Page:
The electricity use of the attic fans, although heavy for almost half of a year, was probably less than 3% of the total electricity usage --- well within the annual electricity-load fluctuations of the house.

At the end of the [sunny] day, I can say that I probably get more satisfaction out of the absence of temperature extremes and the absence of noise from the electric attic fans, than I would get from any electricity-bill savings I might be able to calculate.

The initial cost was high compared to replacement with traditional electric attic fans. But the sweet feelings I get, year-upon-year, make it all worth that initial cost.


I was concerned about how long the solar attic fans would last. They have been through several hot summers now. I have my fingers crossed. So far all is quite sweet.

If the fans themselves fail, I do not know if it is an option to replace that component. As for the solar wafers, they will probably last many years (unless damaged by hail, which we haven't had here in over 20 years).

I have read of solar wafers used on lighting-buoys at sea lasting many years. So I think the fans are the most likely first point of failure. Next would be cracks in the flashing.

Less Fire Hazard

One other reason I wanted to go with solar attic fans instead of traditional electric was the fire hazard. After experiencing a house fire in 2003 (in our garage), I did not want to go through that again. I had always been concerned about a electric fan freezing up and casting sparks on flammable materials --- like the wrapping paper that my wife keeps in the attic. She simply will not keep it covered up, no matter how many times I plead with her.

With the attic fans, I feel there is a much lower likelihood of a fire hazard. I do not think there is much likelihood of a significant amount of sparks being thrown off by a solar attic fan if the fan 'freezes' up. [The driving power of the solar-powered attic fan does not seem to be as intense as that of the traditional, utility-company-powered electric fan.] This greater-fire-safety-feeling is one more sweet feeling to add to the list.

Auto-start at sunrise --- sweet!

In summary, I can say that it is a sweet feeling to know those fans are perking up every morning as the sun comes up. The fans awake like early-birds. And those fans are like ultra-marathon runners --- they run all day without rest. Furthermore, it is great to go up into the garage attic in the middle of summer and NOT be hit by a furnace-like wall of heat.

No batteries needed

And not needing batteries, for energy storage, is a plus. I was describing this 'perfect application' of solar energy to a couple of guys one time, and one of them kept making comments about the batteries. I couldn't seem to get through to him that there are no batteries required in this application. 'No batteries needed' makes for another sweet feeling.

Celebrities with bigger solar installations

I want to keep watch on people like Larry Hagman (former TV star on the 'Dallas' series) and Ed Begley (movie and TV actor) who have solar installations for their houses.

I saw Hagman interviewed around 2006, after he had installed a large solar panel installation on his ranch to provide a major part of his electricity needs. At the end of the show, he had his feet up on his front porch and had a big grin on his face as he talked about how his solar panels were 'humming away', generating electricity while they sat there.

I want to see if Hagman and Begley are still satisfied with their installations several years after the installations --- if they still use them --- and if they have modified them.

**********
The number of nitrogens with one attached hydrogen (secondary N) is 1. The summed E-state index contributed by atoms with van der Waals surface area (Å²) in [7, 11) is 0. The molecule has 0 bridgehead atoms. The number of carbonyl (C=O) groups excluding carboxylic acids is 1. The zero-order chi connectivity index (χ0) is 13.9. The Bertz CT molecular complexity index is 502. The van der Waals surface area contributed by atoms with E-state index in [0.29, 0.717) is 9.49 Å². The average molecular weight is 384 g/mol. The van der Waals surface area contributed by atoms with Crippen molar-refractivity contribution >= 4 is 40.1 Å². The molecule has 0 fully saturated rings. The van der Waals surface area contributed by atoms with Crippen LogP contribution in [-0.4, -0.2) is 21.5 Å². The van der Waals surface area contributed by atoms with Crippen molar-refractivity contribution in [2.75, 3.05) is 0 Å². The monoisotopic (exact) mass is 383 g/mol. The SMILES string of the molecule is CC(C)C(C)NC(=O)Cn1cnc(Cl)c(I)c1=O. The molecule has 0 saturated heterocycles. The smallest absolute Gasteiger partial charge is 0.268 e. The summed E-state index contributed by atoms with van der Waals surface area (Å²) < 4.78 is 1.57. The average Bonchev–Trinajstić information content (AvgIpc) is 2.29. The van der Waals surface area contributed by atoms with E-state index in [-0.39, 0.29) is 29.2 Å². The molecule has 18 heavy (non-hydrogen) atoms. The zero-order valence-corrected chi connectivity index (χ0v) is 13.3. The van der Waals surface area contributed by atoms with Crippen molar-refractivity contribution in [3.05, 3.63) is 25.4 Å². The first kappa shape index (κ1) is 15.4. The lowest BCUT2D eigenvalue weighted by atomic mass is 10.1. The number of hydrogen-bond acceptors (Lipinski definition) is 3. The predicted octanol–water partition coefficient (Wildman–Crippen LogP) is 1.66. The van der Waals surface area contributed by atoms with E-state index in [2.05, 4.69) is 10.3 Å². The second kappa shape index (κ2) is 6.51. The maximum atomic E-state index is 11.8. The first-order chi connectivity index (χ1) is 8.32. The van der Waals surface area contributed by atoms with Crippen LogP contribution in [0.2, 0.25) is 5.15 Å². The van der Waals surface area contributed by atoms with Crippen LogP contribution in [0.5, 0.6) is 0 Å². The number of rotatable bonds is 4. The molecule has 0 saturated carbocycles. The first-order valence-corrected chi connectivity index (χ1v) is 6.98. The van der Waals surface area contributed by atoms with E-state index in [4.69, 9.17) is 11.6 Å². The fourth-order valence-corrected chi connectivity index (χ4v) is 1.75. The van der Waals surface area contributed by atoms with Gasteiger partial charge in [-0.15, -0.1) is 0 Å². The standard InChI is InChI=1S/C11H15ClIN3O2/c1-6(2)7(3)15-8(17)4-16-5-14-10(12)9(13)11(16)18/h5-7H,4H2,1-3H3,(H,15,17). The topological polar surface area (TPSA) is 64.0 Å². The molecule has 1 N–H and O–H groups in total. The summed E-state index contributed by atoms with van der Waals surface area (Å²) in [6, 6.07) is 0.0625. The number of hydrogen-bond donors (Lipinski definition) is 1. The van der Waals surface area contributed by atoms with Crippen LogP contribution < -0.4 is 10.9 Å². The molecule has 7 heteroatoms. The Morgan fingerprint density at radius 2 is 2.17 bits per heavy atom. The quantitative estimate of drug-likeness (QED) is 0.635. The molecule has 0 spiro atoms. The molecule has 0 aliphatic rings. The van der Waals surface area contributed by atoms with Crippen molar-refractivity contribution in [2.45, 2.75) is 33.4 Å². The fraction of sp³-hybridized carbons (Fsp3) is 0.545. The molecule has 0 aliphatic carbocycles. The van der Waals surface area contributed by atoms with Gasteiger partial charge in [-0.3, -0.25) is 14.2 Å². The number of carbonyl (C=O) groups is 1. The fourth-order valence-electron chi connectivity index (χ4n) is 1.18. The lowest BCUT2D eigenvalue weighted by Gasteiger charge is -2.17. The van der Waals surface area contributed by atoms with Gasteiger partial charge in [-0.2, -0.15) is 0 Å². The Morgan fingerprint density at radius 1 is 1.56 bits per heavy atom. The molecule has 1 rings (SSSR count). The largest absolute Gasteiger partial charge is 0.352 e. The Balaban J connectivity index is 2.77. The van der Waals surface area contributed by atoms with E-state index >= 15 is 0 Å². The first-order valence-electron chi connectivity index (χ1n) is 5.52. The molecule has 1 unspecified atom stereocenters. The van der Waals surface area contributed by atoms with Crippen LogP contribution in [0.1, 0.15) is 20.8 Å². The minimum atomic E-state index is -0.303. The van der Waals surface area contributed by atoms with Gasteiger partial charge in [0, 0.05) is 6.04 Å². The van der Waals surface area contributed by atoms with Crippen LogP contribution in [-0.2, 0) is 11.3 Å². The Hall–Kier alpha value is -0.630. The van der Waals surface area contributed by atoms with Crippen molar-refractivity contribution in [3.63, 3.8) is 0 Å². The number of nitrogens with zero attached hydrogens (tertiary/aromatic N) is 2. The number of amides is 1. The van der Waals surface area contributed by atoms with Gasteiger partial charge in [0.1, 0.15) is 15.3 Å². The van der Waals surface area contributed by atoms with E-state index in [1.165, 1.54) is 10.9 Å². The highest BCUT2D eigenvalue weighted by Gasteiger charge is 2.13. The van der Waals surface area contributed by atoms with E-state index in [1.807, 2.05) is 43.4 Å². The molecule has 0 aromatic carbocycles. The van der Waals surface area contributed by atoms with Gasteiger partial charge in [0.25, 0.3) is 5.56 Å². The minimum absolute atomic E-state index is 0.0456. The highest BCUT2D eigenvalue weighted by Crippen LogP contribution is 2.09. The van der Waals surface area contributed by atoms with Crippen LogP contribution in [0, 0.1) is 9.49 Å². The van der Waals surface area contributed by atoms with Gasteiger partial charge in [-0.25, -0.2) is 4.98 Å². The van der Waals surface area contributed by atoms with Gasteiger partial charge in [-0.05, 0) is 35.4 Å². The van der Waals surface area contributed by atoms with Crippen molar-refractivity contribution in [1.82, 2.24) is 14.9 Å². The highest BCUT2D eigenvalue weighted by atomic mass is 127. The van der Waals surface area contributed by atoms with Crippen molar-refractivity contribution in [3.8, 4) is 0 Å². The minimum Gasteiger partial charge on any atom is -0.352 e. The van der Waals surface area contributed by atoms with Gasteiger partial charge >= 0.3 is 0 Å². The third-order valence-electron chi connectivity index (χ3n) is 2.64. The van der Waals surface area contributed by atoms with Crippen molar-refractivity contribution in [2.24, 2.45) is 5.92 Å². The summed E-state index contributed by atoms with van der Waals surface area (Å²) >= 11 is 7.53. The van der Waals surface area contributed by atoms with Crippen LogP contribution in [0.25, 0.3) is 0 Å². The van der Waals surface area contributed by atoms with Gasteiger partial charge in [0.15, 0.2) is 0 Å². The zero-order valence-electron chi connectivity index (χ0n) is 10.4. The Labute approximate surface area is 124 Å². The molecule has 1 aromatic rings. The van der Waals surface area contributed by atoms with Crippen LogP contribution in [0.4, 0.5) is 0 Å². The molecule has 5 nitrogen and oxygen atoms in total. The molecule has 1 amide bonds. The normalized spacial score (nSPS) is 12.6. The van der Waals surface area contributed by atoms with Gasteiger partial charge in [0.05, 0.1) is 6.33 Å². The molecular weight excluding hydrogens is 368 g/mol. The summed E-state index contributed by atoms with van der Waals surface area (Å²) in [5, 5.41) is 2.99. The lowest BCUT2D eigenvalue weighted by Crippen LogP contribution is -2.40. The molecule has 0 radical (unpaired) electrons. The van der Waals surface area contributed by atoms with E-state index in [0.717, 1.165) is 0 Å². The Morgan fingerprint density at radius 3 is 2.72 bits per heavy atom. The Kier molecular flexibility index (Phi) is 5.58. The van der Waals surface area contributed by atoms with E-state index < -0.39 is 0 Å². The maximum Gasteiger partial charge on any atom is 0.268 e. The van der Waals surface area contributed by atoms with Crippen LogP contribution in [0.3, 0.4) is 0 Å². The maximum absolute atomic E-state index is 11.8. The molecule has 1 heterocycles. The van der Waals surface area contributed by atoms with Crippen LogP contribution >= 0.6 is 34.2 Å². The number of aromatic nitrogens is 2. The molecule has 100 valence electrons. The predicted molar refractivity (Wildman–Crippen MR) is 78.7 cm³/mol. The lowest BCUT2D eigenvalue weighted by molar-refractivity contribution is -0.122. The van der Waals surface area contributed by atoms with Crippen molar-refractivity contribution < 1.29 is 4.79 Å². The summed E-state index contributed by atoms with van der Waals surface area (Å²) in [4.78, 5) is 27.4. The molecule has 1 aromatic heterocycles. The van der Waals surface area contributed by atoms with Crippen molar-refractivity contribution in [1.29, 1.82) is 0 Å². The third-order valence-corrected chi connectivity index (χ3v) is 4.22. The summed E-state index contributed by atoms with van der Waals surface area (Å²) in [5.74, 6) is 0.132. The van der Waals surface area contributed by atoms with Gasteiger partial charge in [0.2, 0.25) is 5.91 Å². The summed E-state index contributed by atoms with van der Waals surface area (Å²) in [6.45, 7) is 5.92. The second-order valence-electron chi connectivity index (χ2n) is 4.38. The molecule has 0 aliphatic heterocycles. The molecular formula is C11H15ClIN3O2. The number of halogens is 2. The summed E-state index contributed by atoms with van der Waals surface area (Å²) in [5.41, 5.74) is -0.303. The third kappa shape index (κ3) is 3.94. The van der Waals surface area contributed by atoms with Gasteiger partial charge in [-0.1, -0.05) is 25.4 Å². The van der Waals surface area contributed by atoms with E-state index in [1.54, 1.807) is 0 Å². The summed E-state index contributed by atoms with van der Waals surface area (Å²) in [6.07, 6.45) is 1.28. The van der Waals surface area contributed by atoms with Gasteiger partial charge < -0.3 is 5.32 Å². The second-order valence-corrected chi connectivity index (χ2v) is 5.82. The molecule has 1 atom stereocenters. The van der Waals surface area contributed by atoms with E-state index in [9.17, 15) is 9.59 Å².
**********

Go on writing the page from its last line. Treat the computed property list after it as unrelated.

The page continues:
Distributed versus centralized energy generation

I hope to have that Hagman-feeling someday. I think it would be great to have a 'largely distributed' electricity generation system throughout this country. It would be more fail-safe than central power plants. Kind of like the internet is a world-wide distribution of computer power --- with hardly a single point of failure.

A largely decentralized power system may be more likely in a place like Africa. Kind of like they are skipping the telephone line intrastructure path and going with cell phones --- many African countries may end up with very few coal/oil/nuclear-fueled central power plants and use wind-solar-geothermal-ocean energy sources.

I plan to post more comments and info on those types of issues and concepts, in other energy blog posts on this site.

Larry Hagman has a big installation. Note that there are
about 8 rows of panels and over 30 panels per row, for a total
of more than 240 panels. A typical residential house should require
about 30 to 40 panels to handle most needs --- with some flow into
the grid at times of excess generation and some flow into the home
from the grid at times of excess electricity usage.

This picture was probably taken in the 2000-2005 time frame.
Sadly, Hagman passed away of cancer in 2012.
I still (in 2013) have not found info on how his system was
performing about 5 or more years after installation.

But in early 2013, I saw a TV news report on a school system in
California that went solar and was saving a bundle in energy costs.
Hopefully more school systems, all over the country, will find that
this is a good way to reduce their costs significantly and thus
reduce the adverse effects of budget squeezes. I would like to
see a follow-up report on their solar installation, around 2016.

Here (at is a link to a 2011 story on solar in
California schools of the San Ramon Valley Unified School District.

And here (at is a link to a 2012 story on solar
in Los Angleles schools.

In case these links go dead, here is a link to a WEB SEARCH
on keywords 'california school solar panels'.

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Page was osted on 2009 Feb 23.

Page was changed 2009 Aug 23.
(To allow for better printing.)

Page was changed 2013 Apr 26.
(Changed page format slightly and added some content.)

Page was changed 2018 Nov 10. (Added css and javascript to try to handle text-size for smartphones, esp. in portrait orientation.)